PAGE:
“I would like to adopt the cat.” It was a good day for a foster parent who wanted to find a home for a rescued cat. Just minutes after pictures of the feline were shared online, someone had shown interest.

Then again, there were about twenty others who wanted dibs on the cat. It was, after all, a Maine Coon—and the purebred was about to get “flipped” for profit by someone who had no intention of keeping him.


Let’s start with what it’s not: acrobatic feats involving animals. Nope, this kind of flipping has nothing to do with somersaults – and everything to do with scammers who acquire pets through deceptive means and sell them for profit.

Pet flipping violates several provisions of the amended Animal Welfare Act. It is a criminal practice that employs deceit and disregards animal welfare. Basically it’s claiming an animal for adoption, promising to give it a loving home, then turning around to sell it for profit. Now that’s cruel.


Looking for an adoptive parent for animals under your care? Make sure you give them to a loving home, not a flipper who will keep them in crowded cages until a buyer is found. Here are some red flags to watch for.

  1. Flippers don’t like to verify their identity. Ask for an ID and do an online search. Flippers don’t want to reveal their true names—this makes it so much easier for them to hide from you later.
  2. They might not pass adoption screening. Flippers usually do, but in case you’re dealing with amateurs, a careful interview might expose their true motives.
  3. They refuse to pay adoption and neutering fees. Flippers want to profit from your pet, not spend money on it. They will hesitate to pay for neutering – they know there’s more money from selling an intact purebred to a backyard breeder.

Although there are ways to spot a flipper, you still might end up being a victim. Make sure you spay your pets before you find them a home! Yes, a desperate pet flipper might earn a few bucks from neutered pets, but at least these animals wouldn’t experience the cruelty of irresponsible breeding.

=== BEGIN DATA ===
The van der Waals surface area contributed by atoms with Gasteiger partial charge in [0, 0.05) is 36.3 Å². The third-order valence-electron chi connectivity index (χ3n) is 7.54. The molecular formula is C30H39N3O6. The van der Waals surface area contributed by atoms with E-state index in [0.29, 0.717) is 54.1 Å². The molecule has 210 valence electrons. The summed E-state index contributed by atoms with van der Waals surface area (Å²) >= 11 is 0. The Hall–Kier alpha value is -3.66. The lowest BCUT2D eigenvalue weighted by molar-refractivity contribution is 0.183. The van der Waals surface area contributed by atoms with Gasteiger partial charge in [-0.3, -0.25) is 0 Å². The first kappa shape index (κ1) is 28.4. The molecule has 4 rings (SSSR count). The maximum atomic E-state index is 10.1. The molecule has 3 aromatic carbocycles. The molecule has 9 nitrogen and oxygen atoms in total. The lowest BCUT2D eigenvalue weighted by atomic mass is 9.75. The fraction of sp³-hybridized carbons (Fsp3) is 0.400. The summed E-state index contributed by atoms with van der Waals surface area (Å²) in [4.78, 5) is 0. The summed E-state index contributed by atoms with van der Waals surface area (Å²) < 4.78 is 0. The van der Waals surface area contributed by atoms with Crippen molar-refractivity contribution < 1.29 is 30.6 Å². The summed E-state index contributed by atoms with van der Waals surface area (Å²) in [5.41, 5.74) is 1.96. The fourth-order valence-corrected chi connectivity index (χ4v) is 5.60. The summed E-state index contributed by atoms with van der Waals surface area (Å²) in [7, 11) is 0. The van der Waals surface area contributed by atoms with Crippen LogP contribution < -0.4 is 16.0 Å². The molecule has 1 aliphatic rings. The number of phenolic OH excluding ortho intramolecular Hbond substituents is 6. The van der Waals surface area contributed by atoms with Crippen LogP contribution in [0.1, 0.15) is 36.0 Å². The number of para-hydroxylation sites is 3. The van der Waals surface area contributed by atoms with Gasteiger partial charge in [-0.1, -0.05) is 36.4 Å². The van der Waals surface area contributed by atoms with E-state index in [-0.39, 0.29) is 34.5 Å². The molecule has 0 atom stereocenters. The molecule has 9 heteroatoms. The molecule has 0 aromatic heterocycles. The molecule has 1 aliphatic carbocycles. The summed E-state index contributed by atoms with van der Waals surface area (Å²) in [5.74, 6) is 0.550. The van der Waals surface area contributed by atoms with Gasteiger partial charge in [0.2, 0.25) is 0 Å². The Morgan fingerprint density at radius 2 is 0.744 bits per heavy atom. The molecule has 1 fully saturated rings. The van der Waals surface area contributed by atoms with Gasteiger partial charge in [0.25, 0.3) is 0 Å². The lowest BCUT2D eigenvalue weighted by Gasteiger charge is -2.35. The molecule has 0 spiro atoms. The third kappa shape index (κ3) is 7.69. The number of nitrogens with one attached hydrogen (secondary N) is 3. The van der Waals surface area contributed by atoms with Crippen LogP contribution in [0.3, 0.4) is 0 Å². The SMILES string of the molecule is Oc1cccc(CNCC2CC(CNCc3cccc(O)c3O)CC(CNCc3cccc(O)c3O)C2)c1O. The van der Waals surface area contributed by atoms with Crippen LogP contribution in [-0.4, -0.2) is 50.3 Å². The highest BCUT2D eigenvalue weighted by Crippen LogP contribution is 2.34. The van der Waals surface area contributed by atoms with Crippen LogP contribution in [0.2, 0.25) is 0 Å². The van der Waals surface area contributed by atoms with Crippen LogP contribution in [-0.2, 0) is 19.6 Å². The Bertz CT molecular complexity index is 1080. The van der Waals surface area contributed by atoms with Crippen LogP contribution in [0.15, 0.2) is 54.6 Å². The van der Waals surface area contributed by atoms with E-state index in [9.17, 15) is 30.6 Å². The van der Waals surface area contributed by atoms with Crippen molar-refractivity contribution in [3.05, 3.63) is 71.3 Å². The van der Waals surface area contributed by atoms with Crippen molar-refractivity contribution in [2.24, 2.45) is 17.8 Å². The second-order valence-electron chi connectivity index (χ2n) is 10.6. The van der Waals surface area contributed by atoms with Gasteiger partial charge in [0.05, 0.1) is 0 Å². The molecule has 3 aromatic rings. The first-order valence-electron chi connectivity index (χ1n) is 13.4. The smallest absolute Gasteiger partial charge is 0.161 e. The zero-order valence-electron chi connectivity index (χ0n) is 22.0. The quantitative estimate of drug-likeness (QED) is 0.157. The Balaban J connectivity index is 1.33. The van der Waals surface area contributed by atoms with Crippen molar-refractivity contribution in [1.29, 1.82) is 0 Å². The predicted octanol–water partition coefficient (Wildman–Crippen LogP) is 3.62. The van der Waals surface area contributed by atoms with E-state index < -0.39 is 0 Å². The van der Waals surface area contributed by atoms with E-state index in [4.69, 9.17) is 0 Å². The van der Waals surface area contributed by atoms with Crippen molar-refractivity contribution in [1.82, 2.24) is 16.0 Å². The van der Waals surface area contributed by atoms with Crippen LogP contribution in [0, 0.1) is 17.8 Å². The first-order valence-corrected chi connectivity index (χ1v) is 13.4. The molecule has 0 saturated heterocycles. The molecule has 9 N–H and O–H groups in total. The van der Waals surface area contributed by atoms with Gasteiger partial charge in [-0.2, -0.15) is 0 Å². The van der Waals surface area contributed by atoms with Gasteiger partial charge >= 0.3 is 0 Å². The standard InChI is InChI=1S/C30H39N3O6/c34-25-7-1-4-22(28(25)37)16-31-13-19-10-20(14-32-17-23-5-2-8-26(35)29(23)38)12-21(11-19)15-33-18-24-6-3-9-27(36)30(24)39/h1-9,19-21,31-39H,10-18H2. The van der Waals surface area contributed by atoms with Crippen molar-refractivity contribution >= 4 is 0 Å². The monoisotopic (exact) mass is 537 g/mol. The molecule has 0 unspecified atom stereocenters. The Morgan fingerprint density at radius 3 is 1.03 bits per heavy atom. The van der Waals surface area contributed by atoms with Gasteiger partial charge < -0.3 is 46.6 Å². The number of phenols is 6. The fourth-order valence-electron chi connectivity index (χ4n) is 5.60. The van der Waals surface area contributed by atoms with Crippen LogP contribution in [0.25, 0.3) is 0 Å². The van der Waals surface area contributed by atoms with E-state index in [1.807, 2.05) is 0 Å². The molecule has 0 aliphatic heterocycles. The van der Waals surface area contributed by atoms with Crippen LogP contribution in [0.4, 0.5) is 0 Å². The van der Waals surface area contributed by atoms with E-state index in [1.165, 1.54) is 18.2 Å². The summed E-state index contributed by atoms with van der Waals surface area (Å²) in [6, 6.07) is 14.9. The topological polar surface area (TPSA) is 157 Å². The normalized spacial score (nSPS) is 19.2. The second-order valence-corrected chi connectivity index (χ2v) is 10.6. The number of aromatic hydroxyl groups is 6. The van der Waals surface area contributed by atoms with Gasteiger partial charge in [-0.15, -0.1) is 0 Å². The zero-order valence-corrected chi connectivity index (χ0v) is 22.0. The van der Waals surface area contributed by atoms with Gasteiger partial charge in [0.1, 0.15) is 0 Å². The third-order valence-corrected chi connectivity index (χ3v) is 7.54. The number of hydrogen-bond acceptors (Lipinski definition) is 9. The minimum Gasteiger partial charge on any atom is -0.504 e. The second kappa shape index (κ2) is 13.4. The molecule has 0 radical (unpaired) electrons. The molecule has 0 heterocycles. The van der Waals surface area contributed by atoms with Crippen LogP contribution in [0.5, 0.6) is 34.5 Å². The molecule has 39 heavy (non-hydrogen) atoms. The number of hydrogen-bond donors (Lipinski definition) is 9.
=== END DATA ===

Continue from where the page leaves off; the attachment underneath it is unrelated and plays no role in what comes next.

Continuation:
Irresponsible pet owners who want to parade purebreds as a status symbol, people who can’t provide the care that a pet deserves, python owners looking to score free kittens to feed their snakes: these are just some of those who get weeded out by fosterers and rescuers during adoption screening.

However, people who get pets for free and sell them later—called pet flippers—know exactly what to say during these interviews.


They know what answers to give. They are scammers whose intent to adopt is based on duplicity.

Kryndall Garcia, a cat parent and animal welfare advocate, said pet flippers were everywhere. “I heard one Chow Chow [was] rescued by [a suspected flipper] and when he was asked about the dog’s whereabouts, ang daming dahilan (there were a lot of excuses to evade the questions).”

Apparently, the dog was sold to the highest bidder.

A few months ago, Kryndall also realized she was dealing with a potential flipper when she caught the person in a blatant lie.

“She posted native kittens for adoption because she [could] no longer add more to her hoard but [with] bulging eyes and fast fingers, [she typed that she was] ‘very willing to adopt’ when somebody posted cats with breed.”

Kryndall took screenshots of the suspected flipper’s two contradictory Facebook posts and shared them with her friends on Facebook, most of whom were rescuers and fosterers. She warned them against handing over rescued animals with so much as a hint of expensive breed to the suspected reseller.

Kryndall isn’t the only one using social to address the issue.

Pet Flippers Exposed, a Facebook group based in Central Carolina, calls out guilty parties online by posting incriminating screenshots. Their goal: to publicize “the names and photos of known pet flippers in hopes of putting an end to [flipping].”

Another Facebook community, Citizens Against Flipping Dogs, hopes to “bring awareness to the act of dog flipping.” The founders were once victims of resellers when they handed a puppy over to a family, who were then caught selling the dog on Craigslist.


This appeared in Animal Scene magazine’s September 2017 issue.